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Recording with Shine On

Last week I had a good challenge.

Shine Theatre Group has a selection of children who perform with Mel Upton, and come from schools specialising in teaching kids with special needs. I, through my relationship with Shine, have known most of these kids for years and have watched them grow up from young, shy, entirely dependent gems, to adults living in almost independent accommodation by themselves or at least, with a couple of friends – it’s been wonderful to witness their development.

Due to Shine being a youth theatre group, the cut-off age is 18. How heart-wrenching it is to see the last performance of a young person with the group, but it’s also exciting to know they are heading off into the real world, no longer children blinking in the spotlights, but adults finding their footings on the social ladder.

A unique group was setup in 2008 for the special needs children who sadly were too old to be a part off the youth section. Called Shine-On, there was a ‘graduation’ where each graduate were given the chance to perform one last time, but then continued to meet once a month for various activities – drama workshops, theatre visits, dance lessons – that sort of thing. Well, this month was my pleasure to host a ‘workshop’ in the studio. The four members, now in their mid to late 20’s worked on the beautiful ballad ‘You Raise Me Up’ with Mel and came armed with percussive instruments, packed-lunches, cameras and lyric sheets.

I knew it was going to be a fun day but emotional day, when Darren’s first words to me were “I’ve been looking forward to this all week” and I got a bear hug that had me gasping for breath by Charlotte.

It was billed as a workshop, with me demonstrating how a song is recorded and trying a selection of different recording methods for the voices and instruments that they played during the instrumental section, but of course, the aim of the day was to produce a polished song. Much as I’d been looking forward to the session; spending the time with them and Mel – who is like a Goddess to so many people, but even more so to the Shine On members, I was very aware of what sort of sound I was going to manage to record. Speech is difficult for most of them and singing is harder – so there lies my problem: As a professional studio engineer it is my job to create a nice sounding record. But if I simply captured the sound they made and sent them away with that, I don’t think anyone would be satisfied.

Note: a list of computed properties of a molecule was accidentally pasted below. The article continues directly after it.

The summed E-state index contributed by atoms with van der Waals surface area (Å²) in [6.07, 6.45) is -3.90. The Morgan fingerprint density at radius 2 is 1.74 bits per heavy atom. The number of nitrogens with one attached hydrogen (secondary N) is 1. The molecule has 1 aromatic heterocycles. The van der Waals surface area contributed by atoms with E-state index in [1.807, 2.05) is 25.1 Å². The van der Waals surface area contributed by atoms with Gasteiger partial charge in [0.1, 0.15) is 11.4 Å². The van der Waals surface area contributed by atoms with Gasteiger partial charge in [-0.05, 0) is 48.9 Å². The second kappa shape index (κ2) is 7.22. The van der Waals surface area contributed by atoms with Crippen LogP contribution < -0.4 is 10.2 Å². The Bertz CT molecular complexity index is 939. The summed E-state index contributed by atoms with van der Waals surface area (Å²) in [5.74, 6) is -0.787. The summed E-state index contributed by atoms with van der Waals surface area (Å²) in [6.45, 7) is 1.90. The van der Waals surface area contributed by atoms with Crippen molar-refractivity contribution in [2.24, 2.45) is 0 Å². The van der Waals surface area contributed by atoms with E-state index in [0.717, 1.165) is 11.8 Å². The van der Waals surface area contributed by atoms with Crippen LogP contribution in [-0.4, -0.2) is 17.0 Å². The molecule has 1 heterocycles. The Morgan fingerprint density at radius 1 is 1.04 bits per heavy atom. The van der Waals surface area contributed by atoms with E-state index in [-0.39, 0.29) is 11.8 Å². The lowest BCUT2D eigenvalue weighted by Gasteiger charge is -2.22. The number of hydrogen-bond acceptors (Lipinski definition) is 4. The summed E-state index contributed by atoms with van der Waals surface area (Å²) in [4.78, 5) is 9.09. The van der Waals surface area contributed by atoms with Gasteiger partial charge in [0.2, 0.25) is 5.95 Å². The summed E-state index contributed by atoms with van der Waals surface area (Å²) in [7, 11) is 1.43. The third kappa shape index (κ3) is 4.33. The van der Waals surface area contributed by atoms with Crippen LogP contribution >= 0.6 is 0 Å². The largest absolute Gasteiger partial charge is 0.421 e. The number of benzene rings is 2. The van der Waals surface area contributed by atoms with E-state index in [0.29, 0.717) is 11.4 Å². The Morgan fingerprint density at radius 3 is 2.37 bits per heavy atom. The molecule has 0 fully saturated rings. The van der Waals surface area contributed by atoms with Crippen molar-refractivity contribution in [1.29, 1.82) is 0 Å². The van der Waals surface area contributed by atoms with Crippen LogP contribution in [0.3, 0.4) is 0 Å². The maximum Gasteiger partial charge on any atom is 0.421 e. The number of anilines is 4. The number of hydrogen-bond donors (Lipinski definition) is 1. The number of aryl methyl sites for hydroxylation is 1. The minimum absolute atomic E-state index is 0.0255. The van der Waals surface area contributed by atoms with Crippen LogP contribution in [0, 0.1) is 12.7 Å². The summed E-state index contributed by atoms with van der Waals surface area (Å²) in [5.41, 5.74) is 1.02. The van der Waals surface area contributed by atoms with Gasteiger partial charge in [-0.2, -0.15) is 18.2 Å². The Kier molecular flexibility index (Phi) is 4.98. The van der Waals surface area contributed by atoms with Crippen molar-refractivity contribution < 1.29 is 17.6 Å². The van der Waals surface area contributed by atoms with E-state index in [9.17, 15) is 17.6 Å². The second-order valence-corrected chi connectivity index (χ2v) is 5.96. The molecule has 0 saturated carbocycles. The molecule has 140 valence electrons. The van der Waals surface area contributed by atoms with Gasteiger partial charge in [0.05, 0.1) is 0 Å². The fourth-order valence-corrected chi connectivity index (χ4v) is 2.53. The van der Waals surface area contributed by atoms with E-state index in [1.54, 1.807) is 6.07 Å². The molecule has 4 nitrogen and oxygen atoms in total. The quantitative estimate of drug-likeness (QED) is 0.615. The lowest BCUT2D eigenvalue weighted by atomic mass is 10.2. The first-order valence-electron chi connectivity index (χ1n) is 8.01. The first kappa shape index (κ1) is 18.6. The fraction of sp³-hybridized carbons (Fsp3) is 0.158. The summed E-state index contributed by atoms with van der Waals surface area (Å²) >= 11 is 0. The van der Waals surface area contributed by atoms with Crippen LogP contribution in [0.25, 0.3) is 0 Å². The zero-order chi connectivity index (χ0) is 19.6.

My moral dilemma has been – to tune, or not to tune?

I make no secrets about tuning my singers – The issue is, if you spend the time you need to make the perfectly pitched vocal take, you loose character and performance qualities, which in my opinion are way more important than singing in tune. I hardly need to tune very much, but if I didn’t, what sounded fine at the time (and would be perfectly acceptable live) doesn’t sound so good 20 listens down-the-line – nay, it can almost drive you crazy when you hear a slightly flat note, as it’s there for ever! So a run through the incredibly impressive and completely transparent Melodyne, keeps the punters happy.

Now, I wouldn’t be fooling anyone, if I created pitch perfect vocal takes for the four performers I had this week. However, if the end result was completely unprocessed, it wouldn’t make for the best souvenir of the day.

So, here’s what I’ve done: As a compromise, I’ve left most of the tuning untouched, unless it was close to the right note or a dominant one in the key of the song. The occasional note would start in tune, but then slide downwards making nasty dissonances, so I’ve straightened them to sit right.

If there was one voice, that’s where I would have left it, but for the regular amounts of eq and compression.

However, 4 voices singing slightly different rhythms is also hard to listen to, so I’ve taken liberties with the timings and stretched the worst offenders into place with the rest.

We now have a record that not only sounds nice, but also represents the people who are singing on it. I had a job mixing this song – not necessarily because of the challenges stated above, but because I have a big space in my heart for these wonderful people and it was tough holding back the tears.

I hope they like it.

You Raise Me UpClick to play:

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